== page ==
Monday, 22 March 2010

Ronseal Rule

Now here is something you should think about every time you write a function. Does the function do what it says on the tin?

It's an important thing to think about. Some code is like this:

int CountThings()
{
// iterate through things
// while there, update their cache stuff
// and if one needs deleting, do it now
// return the count
}

That's pretty bad, but in a way, it's what a lot of systems do. Okay, so there are some optimisations to be made. Now, how about this one?

Thing *GetThing()
{
return mThingPtr;
}

That's not Ronseal either. And, it's prevalant in many systems I've worked on (including my own, oops).
No, I mean it. It's not Ronseal.
No, really. Have a look at what it's doing. It's not actually returning a Thing, it's returning a pointer to a thing...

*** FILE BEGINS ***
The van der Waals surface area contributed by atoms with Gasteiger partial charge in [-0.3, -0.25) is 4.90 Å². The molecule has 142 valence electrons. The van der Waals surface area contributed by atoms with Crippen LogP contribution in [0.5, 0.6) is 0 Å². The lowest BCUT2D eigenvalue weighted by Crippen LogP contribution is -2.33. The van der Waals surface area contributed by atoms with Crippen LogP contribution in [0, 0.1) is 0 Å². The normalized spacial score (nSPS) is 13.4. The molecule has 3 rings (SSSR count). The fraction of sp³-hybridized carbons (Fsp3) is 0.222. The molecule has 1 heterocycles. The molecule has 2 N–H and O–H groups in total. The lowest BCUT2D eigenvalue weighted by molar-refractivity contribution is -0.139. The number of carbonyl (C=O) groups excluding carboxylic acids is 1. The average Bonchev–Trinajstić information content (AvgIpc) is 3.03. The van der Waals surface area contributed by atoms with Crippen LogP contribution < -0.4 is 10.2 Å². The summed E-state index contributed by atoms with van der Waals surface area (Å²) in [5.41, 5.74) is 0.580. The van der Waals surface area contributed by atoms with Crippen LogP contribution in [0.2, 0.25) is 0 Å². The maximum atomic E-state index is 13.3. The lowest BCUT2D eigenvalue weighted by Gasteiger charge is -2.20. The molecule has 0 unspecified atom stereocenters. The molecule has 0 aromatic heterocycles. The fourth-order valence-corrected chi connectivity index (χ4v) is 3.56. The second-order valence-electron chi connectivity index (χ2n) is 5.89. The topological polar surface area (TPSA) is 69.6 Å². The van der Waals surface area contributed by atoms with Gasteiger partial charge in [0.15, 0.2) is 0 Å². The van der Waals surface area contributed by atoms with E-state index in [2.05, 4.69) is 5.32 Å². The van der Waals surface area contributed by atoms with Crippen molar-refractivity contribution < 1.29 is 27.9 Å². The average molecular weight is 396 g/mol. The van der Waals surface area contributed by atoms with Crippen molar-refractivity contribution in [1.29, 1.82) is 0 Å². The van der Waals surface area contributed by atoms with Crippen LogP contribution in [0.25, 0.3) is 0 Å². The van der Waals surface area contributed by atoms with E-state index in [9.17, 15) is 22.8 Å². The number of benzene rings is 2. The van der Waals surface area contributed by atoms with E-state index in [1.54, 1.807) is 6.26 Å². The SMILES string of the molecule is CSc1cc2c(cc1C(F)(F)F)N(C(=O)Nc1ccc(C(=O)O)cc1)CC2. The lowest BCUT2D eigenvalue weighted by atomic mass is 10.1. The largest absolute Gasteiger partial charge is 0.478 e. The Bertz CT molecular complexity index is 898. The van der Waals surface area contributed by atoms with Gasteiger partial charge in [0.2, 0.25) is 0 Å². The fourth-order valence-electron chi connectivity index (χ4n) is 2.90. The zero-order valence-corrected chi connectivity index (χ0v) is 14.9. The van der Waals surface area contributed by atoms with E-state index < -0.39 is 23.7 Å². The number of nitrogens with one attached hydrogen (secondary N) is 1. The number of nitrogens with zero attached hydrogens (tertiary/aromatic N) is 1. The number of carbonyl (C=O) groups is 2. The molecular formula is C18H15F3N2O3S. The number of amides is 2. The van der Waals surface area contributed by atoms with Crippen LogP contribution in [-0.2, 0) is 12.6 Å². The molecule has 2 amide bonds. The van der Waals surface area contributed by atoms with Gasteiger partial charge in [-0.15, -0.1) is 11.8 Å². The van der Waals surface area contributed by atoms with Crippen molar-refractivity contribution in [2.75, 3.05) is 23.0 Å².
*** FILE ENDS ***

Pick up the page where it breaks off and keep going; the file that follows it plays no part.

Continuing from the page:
You think I'm being picky? Well, most of the time I'd say you're right, but, what if I told you I could refactor it into two different functions?

Thing& GetThing()
{
return *mThingPtr;
}
bool ThingExists()
{
return mThingPtr != NULL;
}

Did you have an "ah-ha" moment there?

Okay, now think about this from the point of view of all those function calls you do to get objects, then check for NULL on return... You've had to infer two pieces of information from one call return value.
Now, go and fix your code.
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